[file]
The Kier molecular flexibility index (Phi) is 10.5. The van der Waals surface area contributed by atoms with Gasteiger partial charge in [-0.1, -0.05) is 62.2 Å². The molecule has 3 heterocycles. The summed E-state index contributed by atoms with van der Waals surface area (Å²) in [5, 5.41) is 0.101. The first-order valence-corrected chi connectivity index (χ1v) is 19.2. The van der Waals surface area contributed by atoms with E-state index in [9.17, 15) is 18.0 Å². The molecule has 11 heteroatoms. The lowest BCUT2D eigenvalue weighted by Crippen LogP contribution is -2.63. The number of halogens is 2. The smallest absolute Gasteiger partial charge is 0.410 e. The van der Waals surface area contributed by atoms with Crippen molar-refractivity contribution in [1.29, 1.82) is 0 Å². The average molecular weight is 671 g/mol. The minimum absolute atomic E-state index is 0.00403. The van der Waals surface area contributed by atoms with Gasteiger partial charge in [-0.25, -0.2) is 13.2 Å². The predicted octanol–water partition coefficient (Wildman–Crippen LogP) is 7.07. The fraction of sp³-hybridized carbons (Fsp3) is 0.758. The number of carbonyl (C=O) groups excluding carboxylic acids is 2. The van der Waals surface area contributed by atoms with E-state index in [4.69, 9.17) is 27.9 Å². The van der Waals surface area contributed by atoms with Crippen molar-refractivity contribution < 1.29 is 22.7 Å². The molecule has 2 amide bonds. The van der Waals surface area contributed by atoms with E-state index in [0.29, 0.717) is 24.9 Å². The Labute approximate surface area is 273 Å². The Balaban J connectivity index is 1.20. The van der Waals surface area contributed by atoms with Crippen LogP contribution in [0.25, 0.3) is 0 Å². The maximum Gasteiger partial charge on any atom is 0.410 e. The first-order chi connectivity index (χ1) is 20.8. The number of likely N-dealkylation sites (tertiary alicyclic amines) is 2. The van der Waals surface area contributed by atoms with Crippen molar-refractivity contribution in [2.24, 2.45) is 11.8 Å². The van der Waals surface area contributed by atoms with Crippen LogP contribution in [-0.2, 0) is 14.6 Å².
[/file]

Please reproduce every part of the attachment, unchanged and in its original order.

The Kier molecular flexibility index (Phi) is 10.5. The van der Waals surface area contributed by atoms with Gasteiger partial charge in [-0.1, -0.05) is 62.2 Å². The molecule has 3 heterocycles. The summed E-state index contributed by atoms with van der Waals surface area (Å²) in [5, 5.41) is 0.101. The first-order valence-corrected chi connectivity index (χ1v) is 19.2. The van der Waals surface area contributed by atoms with E-state index in [9.17, 15) is 18.0 Å². The molecule has 11 heteroatoms. The lowest BCUT2D eigenvalue weighted by Crippen LogP contribution is -2.63. The number of halogens is 2. The smallest absolute Gasteiger partial charge is 0.410 e. The van der Waals surface area contributed by atoms with Crippen molar-refractivity contribution in [1.29, 1.82) is 0 Å². The average molecular weight is 671 g/mol. The minimum absolute atomic E-state index is 0.00403. The van der Waals surface area contributed by atoms with Gasteiger partial charge in [-0.25, -0.2) is 13.2 Å². The predicted octanol–water partition coefficient (Wildman–Crippen LogP) is 7.07. The fraction of sp³-hybridized carbons (Fsp3) is 0.758. The number of carbonyl (C=O) groups excluding carboxylic acids is 2. The van der Waals surface area contributed by atoms with E-state index in [4.69, 9.17) is 27.9 Å². The van der Waals surface area contributed by atoms with Crippen molar-refractivity contribution < 1.29 is 22.7 Å². The molecule has 2 amide bonds. The van der Waals surface area contributed by atoms with E-state index in [0.29, 0.717) is 24.9 Å². The Labute approximate surface area is 273 Å². The Balaban J connectivity index is 1.20. The van der Waals surface area contributed by atoms with Crippen LogP contribution in [0.25, 0.3) is 0 Å². The maximum Gasteiger partial charge on any atom is 0.410 e. The first-order chi connectivity index (χ1) is 20.8. The number of likely N-dealkylation sites (tertiary alicyclic amines) is 2. The van der Waals surface area contributed by atoms with Crippen molar-refractivity contribution in [2.24, 2.45) is 11.8 Å². The van der Waals surface area contributed by atoms with Crippen LogP contribution in [-0.2, 0) is 14.6 Å².